Fear and Othering: U.S. Media Framing of the 2009 Swine Flu Virus in Mexico
AdvisorGonzalez de Bustamante, Celeste
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PublisherThe University of Arizona.
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AbstractIn 2009, the eyes of the world turned to Mexico as reports of a strange new strain of influenza began to dominate headlines and flash across TV screens. It was not the first time that an epidemic thought to have originated in a developing country had made headlines in the United States, nor would it be the last. The coverage was later accused of inciting unnecessary hysteria over a relatively minor and short-lived epidemic, as well as contributing to the stigmatization of Mexicans in the U.S. Using a directed qualitative content analysis, this study examined articles written about the Swine Flu virus in Mexico by four major U.S. newspapers during the height of the epidemic “scare” in Spring 2009. This study hypothesized that fear, othering, and disaster frames would be present in the coverage, based on previous studies on the topic. The research found that fear and othering frames were dominant, demonstrating similarities between U.S. coverage of the Swine Flu virus and coverage of other well-known epidemics in history.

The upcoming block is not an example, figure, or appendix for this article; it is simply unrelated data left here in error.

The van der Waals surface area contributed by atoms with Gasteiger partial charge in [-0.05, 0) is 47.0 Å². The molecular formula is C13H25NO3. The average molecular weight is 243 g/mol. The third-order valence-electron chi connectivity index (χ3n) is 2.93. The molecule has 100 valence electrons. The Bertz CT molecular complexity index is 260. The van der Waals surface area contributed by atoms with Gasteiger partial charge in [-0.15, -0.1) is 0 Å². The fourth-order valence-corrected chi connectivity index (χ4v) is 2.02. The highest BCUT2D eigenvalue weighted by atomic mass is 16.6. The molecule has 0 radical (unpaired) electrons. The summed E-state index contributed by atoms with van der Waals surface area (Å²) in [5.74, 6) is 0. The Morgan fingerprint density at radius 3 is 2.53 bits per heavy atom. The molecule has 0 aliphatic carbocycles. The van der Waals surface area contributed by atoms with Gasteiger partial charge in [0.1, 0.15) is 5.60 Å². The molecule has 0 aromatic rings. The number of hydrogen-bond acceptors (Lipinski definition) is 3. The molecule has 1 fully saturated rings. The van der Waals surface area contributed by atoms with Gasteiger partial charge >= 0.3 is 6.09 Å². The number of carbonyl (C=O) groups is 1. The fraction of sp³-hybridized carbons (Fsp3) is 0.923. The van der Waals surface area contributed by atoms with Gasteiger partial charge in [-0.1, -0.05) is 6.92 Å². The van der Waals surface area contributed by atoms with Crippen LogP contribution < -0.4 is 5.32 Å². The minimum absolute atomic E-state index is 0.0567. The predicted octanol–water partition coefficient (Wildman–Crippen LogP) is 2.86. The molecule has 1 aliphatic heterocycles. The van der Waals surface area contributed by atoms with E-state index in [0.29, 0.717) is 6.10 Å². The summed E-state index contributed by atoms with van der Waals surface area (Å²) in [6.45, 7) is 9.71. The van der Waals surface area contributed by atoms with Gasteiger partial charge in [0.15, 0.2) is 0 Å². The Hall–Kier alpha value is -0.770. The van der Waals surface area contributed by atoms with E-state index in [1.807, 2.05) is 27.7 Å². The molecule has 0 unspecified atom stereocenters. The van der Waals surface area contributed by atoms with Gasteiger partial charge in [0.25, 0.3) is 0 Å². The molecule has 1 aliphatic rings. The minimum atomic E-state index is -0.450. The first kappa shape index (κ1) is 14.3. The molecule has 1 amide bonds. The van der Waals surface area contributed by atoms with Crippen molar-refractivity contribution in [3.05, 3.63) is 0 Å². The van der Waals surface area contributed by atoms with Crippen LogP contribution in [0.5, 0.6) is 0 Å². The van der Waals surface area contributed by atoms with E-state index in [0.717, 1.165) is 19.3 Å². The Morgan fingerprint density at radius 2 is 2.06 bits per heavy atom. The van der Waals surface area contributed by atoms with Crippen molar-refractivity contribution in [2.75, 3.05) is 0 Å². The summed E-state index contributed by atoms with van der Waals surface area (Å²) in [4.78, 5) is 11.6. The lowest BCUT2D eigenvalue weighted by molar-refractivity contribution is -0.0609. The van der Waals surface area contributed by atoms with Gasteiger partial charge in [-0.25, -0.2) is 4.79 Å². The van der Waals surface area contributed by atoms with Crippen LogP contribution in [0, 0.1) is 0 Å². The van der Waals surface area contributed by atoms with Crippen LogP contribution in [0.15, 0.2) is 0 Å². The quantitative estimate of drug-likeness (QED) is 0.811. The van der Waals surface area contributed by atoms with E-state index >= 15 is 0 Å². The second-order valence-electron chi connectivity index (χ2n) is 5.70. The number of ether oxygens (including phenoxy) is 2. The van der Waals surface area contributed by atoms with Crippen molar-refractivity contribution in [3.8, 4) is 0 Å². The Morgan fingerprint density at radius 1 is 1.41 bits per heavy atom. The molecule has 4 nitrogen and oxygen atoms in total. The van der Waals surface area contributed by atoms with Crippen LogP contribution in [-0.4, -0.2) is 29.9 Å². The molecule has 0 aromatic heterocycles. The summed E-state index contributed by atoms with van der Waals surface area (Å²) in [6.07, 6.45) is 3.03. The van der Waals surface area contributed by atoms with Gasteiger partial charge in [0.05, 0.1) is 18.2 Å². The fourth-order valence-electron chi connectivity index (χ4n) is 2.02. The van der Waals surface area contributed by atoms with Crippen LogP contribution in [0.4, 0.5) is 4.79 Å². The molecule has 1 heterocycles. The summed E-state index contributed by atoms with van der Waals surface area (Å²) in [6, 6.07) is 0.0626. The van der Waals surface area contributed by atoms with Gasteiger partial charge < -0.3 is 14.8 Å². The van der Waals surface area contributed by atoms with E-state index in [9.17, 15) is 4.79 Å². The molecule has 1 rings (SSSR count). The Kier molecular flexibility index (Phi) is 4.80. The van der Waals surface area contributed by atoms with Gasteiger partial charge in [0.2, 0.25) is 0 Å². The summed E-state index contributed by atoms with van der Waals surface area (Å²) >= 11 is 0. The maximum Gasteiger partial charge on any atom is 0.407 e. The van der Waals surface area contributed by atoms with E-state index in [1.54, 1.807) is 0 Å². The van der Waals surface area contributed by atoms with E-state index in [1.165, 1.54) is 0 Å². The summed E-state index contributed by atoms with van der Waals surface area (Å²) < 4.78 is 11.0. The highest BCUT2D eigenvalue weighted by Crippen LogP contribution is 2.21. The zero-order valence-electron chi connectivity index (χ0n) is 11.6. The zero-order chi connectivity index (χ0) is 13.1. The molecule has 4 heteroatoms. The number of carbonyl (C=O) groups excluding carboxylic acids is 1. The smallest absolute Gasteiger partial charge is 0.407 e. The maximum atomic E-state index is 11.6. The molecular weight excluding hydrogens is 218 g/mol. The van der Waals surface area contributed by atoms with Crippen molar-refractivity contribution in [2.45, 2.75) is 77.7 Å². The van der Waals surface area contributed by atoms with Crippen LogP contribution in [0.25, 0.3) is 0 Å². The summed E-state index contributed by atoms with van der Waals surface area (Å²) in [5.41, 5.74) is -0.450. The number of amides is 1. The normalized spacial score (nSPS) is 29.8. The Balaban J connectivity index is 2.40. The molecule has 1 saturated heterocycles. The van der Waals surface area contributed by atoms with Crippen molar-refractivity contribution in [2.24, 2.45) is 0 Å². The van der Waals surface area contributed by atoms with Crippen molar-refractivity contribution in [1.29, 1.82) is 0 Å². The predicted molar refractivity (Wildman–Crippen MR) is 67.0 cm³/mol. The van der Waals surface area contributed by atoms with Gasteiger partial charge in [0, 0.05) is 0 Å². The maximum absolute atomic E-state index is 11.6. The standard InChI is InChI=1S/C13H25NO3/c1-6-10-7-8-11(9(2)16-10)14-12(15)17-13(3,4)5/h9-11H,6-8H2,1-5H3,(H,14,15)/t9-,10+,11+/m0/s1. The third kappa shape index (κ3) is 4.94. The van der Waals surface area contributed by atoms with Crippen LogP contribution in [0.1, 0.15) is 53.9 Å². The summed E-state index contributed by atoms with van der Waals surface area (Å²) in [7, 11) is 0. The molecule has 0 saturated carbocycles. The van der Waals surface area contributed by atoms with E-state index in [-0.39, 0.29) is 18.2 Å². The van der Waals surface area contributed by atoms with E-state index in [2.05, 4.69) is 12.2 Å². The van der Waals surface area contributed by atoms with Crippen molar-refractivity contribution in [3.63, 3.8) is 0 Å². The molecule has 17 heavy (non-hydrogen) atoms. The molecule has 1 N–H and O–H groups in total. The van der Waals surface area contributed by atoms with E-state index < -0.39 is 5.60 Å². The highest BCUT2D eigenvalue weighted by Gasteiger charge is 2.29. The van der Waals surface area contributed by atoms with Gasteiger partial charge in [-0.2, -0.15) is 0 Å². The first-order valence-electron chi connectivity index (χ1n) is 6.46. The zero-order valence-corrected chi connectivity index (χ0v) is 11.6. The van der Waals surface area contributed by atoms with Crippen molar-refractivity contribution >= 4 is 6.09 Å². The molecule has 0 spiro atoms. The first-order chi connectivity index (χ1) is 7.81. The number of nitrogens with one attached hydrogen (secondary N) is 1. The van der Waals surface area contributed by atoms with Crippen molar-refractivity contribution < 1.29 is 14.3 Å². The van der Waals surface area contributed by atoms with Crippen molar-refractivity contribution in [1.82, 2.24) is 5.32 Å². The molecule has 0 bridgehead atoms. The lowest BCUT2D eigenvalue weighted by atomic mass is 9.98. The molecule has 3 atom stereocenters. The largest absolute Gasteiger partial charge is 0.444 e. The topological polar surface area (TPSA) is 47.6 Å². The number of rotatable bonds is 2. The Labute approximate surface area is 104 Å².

Degree ProgramGraduate College